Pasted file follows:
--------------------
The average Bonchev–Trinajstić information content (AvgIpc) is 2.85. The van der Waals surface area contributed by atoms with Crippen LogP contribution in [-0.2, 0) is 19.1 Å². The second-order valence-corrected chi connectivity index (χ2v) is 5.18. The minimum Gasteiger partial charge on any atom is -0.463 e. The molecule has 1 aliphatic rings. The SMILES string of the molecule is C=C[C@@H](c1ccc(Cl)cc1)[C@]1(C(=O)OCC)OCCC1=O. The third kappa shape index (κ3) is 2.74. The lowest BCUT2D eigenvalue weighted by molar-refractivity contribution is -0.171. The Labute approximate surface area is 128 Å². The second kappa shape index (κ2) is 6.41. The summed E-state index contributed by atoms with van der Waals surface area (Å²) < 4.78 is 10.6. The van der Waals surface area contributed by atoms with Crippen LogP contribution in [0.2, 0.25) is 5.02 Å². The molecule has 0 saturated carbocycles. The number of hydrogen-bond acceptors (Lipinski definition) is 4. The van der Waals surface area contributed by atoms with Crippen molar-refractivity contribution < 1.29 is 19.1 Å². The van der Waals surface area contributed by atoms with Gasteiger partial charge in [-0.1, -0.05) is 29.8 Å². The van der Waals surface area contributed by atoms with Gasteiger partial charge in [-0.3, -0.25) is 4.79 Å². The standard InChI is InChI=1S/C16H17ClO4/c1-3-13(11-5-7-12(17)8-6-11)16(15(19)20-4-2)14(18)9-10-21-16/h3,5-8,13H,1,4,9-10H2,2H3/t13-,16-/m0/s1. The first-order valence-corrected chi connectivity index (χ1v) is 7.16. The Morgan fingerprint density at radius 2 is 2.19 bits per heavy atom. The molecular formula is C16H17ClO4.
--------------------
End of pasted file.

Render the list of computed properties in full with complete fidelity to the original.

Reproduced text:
The average Bonchev–Trinajstić information content (AvgIpc) is 2.85. The van der Waals surface area contributed by atoms with Crippen LogP contribution in [-0.2, 0) is 19.1 Å². The second-order valence-corrected chi connectivity index (χ2v) is 5.18. The minimum Gasteiger partial charge on any atom is -0.463 e. The molecule has 1 aliphatic rings. The SMILES string of the molecule is C=C[C@@H](c1ccc(Cl)cc1)[C@]1(C(=O)OCC)OCCC1=O. The third kappa shape index (κ3) is 2.74. The lowest BCUT2D eigenvalue weighted by molar-refractivity contribution is -0.171. The Labute approximate surface area is 128 Å². The second kappa shape index (κ2) is 6.41. The summed E-state index contributed by atoms with van der Waals surface area (Å²) < 4.78 is 10.6. The van der Waals surface area contributed by atoms with Crippen LogP contribution in [0.2, 0.25) is 5.02 Å². The molecule has 0 saturated carbocycles. The number of hydrogen-bond acceptors (Lipinski definition) is 4. The van der Waals surface area contributed by atoms with Crippen molar-refractivity contribution < 1.29 is 19.1 Å². The van der Waals surface area contributed by atoms with Gasteiger partial charge in [-0.1, -0.05) is 29.8 Å². The van der Waals surface area contributed by atoms with Gasteiger partial charge in [-0.3, -0.25) is 4.79 Å². The standard InChI is InChI=1S/C16H17ClO4/c1-3-13(11-5-7-12(17)8-6-11)16(15(19)20-4-2)14(18)9-10-21-16/h3,5-8,13H,1,4,9-10H2,2H3/t13-,16-/m0/s1. The first-order valence-corrected chi connectivity index (χ1v) is 7.16. The Morgan fingerprint density at radius 2 is 2.19 bits per heavy atom. The molecular formula is C16H17ClO4.